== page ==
Chris Woods and Alice K Ross
Bureau of Investigative Journalism 
March 2, 2013
The government has secretly ramped up a controversial programme that strips people of their British citizenship on national security grounds – two of whom have been subsequently killed by US drone attacks.
An investigation by the Bureau of Investigative Journalism and published in the Independent has established that since 2010 the Home Secretary Theresa May has revoked the passports of 16 individuals many of whom are alleged to have had links to militant or terrorist groups.
Critics of the programme warn that it also allows ministers to ‘wash their hands’ of British nationals suspected of terrorism who could be subject to torture and illegal detention abroad.
They add that it also allows those stripped of their citizenship to be killed or ‘rendered’ without any onus on the British government to intervene.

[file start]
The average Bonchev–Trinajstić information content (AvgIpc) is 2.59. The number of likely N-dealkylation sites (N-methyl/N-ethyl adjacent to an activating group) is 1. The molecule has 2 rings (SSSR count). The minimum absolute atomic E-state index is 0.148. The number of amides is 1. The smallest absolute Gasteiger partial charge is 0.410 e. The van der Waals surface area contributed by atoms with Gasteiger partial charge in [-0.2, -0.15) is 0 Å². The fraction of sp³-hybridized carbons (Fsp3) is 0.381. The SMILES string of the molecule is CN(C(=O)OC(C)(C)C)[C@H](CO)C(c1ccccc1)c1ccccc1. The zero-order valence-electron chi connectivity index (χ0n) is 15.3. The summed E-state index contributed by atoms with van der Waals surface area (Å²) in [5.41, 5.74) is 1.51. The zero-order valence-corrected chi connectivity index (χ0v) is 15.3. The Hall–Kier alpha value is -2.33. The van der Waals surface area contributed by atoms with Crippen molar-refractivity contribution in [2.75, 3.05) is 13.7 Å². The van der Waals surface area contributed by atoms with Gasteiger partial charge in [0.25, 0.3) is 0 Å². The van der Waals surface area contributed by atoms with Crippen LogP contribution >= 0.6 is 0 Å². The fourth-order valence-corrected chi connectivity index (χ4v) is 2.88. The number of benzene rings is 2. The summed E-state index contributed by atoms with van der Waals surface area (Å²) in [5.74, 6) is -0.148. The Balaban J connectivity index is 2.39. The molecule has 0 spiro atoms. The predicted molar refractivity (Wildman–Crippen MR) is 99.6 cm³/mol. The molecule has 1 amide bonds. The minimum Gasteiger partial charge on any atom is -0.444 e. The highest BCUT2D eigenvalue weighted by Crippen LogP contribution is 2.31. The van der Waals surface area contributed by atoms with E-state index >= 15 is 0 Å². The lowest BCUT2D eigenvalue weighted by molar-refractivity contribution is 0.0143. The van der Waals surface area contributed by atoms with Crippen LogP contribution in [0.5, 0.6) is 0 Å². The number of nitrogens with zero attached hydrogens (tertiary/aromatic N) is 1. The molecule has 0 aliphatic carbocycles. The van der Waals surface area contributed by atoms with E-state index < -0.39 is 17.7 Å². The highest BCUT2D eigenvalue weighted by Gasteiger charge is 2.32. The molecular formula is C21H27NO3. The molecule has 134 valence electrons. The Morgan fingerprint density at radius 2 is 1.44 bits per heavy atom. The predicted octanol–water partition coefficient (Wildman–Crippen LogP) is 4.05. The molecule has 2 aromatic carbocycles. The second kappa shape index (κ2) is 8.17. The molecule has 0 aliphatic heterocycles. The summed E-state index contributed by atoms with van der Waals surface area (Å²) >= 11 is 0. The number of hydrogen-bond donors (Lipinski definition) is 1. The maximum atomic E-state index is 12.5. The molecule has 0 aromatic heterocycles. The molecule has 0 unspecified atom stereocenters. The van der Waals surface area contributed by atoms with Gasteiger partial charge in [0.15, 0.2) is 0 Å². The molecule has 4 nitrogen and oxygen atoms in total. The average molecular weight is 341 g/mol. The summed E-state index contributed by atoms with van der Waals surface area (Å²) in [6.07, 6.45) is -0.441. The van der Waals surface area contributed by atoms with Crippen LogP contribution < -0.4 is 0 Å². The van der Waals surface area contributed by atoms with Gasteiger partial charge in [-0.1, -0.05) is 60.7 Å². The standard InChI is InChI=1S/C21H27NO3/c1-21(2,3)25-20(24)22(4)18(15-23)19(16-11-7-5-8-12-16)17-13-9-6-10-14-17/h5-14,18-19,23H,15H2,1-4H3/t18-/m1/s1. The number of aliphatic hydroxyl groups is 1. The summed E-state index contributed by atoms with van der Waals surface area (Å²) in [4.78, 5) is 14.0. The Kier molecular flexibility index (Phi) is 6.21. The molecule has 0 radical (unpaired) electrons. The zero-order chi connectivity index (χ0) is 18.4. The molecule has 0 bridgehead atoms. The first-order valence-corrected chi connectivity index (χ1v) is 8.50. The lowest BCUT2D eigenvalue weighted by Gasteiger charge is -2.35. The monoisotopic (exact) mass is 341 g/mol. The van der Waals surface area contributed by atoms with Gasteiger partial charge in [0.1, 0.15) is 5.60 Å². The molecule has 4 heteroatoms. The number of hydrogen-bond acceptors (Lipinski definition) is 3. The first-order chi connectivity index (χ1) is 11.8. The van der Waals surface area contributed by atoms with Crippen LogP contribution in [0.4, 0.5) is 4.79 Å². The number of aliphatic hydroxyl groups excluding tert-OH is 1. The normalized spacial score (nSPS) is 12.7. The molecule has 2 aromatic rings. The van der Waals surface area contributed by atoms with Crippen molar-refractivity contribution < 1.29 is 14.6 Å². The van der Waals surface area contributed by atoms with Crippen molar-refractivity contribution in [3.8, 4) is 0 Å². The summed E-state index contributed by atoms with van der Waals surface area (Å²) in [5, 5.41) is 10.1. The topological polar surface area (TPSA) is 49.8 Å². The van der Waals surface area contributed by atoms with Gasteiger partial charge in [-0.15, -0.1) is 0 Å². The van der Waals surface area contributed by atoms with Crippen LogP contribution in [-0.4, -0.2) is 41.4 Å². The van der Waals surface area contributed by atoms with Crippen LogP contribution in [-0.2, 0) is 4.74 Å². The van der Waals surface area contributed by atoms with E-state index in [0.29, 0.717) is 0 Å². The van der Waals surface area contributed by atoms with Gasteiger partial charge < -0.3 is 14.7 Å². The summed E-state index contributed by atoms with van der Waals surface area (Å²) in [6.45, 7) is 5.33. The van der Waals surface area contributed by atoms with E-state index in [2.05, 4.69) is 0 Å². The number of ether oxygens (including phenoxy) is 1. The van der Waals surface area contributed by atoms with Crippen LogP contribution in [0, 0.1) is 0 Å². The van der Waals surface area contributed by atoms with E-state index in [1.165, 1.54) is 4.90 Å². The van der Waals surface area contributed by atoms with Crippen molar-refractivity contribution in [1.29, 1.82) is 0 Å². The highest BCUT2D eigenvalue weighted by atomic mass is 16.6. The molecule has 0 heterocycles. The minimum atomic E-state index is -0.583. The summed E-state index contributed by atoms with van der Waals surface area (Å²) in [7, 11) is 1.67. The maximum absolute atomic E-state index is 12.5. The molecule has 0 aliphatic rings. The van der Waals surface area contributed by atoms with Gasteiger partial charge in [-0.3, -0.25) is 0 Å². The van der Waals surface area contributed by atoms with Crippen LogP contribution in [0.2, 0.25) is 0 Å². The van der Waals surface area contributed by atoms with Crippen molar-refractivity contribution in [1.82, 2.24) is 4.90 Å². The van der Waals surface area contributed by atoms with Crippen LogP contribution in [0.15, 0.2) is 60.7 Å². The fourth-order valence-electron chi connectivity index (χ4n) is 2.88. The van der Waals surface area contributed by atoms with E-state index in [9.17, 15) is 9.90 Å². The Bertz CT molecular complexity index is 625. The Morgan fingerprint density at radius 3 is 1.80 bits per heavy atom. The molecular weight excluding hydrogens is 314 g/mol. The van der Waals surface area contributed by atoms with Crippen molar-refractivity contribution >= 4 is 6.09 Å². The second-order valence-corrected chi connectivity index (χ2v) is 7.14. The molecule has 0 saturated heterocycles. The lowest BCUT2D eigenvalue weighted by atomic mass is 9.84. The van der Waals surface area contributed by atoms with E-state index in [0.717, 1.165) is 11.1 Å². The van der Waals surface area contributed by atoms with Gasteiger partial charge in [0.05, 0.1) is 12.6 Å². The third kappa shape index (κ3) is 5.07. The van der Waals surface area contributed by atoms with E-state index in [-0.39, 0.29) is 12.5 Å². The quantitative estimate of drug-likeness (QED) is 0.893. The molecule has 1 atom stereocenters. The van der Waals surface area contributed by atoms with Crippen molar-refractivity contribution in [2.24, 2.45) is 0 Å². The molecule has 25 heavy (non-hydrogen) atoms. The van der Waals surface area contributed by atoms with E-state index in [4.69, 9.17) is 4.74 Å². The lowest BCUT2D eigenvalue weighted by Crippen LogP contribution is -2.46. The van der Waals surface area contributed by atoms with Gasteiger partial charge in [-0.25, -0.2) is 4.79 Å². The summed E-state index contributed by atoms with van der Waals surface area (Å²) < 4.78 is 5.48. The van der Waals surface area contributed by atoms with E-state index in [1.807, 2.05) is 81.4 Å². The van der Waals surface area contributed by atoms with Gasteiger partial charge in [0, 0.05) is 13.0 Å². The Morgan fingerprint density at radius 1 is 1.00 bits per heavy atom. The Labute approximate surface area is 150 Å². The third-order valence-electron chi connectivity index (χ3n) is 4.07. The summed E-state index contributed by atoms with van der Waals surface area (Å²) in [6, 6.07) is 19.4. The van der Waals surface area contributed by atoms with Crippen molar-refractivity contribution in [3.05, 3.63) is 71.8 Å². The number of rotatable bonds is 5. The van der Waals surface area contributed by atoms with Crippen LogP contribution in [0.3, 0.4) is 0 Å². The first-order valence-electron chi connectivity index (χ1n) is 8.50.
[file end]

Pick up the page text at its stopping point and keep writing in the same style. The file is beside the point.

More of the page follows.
At least five of those deprived of their UK nationality by the Coalition government were born in Britain, and one man had lived in the country for almost 50 years.
Those affected have their passports cancelled, and lose their right to enter the UK – making it very difficult to appeal the Home Secretary’s decision.
Last night the Liberal Democrat’s deputy leader Simon Hughes said he was writing to the Home Secretary to call for an urgent review into how the law was being implemented.
The leading human rights lawyer Gareth Peirce said the present situation ‘smacked of medieval exile, just as cruel and just as arbitrary’.
Ian Macdonald QC, president of the Immigration Law Practitioners’ Association, described the citizenship orders as ‘sinister’.
‘They’re using executive powers and I think they’re using them quite wrongly,’ he said.
‘It’s not open government, it’s closed, and it needs to be exposed because in my view it’s a real overriding of open government and the rule of law.’